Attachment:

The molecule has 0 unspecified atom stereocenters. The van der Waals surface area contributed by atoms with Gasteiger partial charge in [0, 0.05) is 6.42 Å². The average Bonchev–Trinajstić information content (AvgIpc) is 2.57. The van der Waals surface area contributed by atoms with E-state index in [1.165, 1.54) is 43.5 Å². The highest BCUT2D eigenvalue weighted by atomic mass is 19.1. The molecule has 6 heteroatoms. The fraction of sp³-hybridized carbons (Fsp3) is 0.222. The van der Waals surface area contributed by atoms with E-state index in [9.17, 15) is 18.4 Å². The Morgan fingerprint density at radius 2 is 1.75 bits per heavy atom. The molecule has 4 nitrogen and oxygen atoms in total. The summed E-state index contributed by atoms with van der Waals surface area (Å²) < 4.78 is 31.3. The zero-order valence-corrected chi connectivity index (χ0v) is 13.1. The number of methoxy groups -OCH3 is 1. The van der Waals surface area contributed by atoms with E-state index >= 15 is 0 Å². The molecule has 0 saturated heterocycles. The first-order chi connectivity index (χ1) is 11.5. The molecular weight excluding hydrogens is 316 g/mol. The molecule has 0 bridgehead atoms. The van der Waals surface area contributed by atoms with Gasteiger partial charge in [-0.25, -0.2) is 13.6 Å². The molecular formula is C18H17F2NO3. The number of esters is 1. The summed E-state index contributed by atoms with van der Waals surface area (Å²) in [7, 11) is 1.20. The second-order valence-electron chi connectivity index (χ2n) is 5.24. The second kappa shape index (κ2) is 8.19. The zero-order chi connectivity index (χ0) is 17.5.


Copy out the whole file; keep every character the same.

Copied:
The molecule has 0 unspecified atom stereocenters. The van der Waals surface area contributed by atoms with Gasteiger partial charge in [0, 0.05) is 6.42 Å². The average Bonchev–Trinajstić information content (AvgIpc) is 2.57. The van der Waals surface area contributed by atoms with E-state index in [1.165, 1.54) is 43.5 Å². The highest BCUT2D eigenvalue weighted by atomic mass is 19.1. The molecule has 6 heteroatoms. The fraction of sp³-hybridized carbons (Fsp3) is 0.222. The van der Waals surface area contributed by atoms with E-state index in [9.17, 15) is 18.4 Å². The Morgan fingerprint density at radius 2 is 1.75 bits per heavy atom. The molecule has 4 nitrogen and oxygen atoms in total. The summed E-state index contributed by atoms with van der Waals surface area (Å²) < 4.78 is 31.3. The zero-order valence-corrected chi connectivity index (χ0v) is 13.1. The number of methoxy groups -OCH3 is 1. The van der Waals surface area contributed by atoms with E-state index >= 15 is 0 Å². The molecule has 0 saturated heterocycles. The first-order chi connectivity index (χ1) is 11.5. The molecular weight excluding hydrogens is 316 g/mol. The molecule has 0 bridgehead atoms. The van der Waals surface area contributed by atoms with Gasteiger partial charge in [-0.25, -0.2) is 13.6 Å². The molecular formula is C18H17F2NO3. The number of esters is 1. The summed E-state index contributed by atoms with van der Waals surface area (Å²) in [7, 11) is 1.20. The second-order valence-electron chi connectivity index (χ2n) is 5.24. The second kappa shape index (κ2) is 8.19. The zero-order chi connectivity index (χ0) is 17.5.